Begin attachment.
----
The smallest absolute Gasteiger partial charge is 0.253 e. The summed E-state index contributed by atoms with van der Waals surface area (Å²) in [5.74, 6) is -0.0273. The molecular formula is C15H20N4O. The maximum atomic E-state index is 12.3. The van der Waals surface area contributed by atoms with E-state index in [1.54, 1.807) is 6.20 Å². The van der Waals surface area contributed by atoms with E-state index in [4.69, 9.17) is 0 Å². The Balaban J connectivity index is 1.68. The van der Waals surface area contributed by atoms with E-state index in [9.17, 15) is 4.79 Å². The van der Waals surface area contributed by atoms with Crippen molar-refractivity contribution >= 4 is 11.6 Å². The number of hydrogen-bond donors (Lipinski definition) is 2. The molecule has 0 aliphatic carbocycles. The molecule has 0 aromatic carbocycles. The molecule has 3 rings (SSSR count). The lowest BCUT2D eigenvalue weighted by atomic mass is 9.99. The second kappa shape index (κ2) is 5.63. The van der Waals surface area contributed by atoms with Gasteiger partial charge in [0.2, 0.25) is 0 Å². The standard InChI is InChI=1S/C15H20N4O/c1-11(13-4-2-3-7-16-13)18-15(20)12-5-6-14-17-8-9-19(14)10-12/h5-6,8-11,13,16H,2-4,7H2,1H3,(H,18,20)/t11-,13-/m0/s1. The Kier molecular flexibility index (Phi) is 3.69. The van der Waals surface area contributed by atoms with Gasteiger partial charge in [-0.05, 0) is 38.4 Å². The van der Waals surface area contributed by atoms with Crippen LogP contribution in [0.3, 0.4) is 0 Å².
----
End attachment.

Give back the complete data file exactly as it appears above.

The smallest absolute Gasteiger partial charge is 0.253 e. The summed E-state index contributed by atoms with van der Waals surface area (Å²) in [5.74, 6) is -0.0273. The molecular formula is C15H20N4O. The maximum atomic E-state index is 12.3. The van der Waals surface area contributed by atoms with E-state index in [1.54, 1.807) is 6.20 Å². The van der Waals surface area contributed by atoms with E-state index in [4.69, 9.17) is 0 Å². The Balaban J connectivity index is 1.68. The van der Waals surface area contributed by atoms with E-state index in [9.17, 15) is 4.79 Å². The van der Waals surface area contributed by atoms with Crippen molar-refractivity contribution >= 4 is 11.6 Å². The number of hydrogen-bond donors (Lipinski definition) is 2. The molecule has 0 aliphatic carbocycles. The molecule has 0 aromatic carbocycles. The molecule has 3 rings (SSSR count). The lowest BCUT2D eigenvalue weighted by atomic mass is 9.99. The second kappa shape index (κ2) is 5.63. The van der Waals surface area contributed by atoms with Gasteiger partial charge in [0.2, 0.25) is 0 Å². The standard InChI is InChI=1S/C15H20N4O/c1-11(13-4-2-3-7-16-13)18-15(20)12-5-6-14-17-8-9-19(14)10-12/h5-6,8-11,13,16H,2-4,7H2,1H3,(H,18,20)/t11-,13-/m0/s1. The Kier molecular flexibility index (Phi) is 3.69. The van der Waals surface area contributed by atoms with Gasteiger partial charge in [-0.05, 0) is 38.4 Å². The van der Waals surface area contributed by atoms with Crippen LogP contribution in [0.3, 0.4) is 0 Å².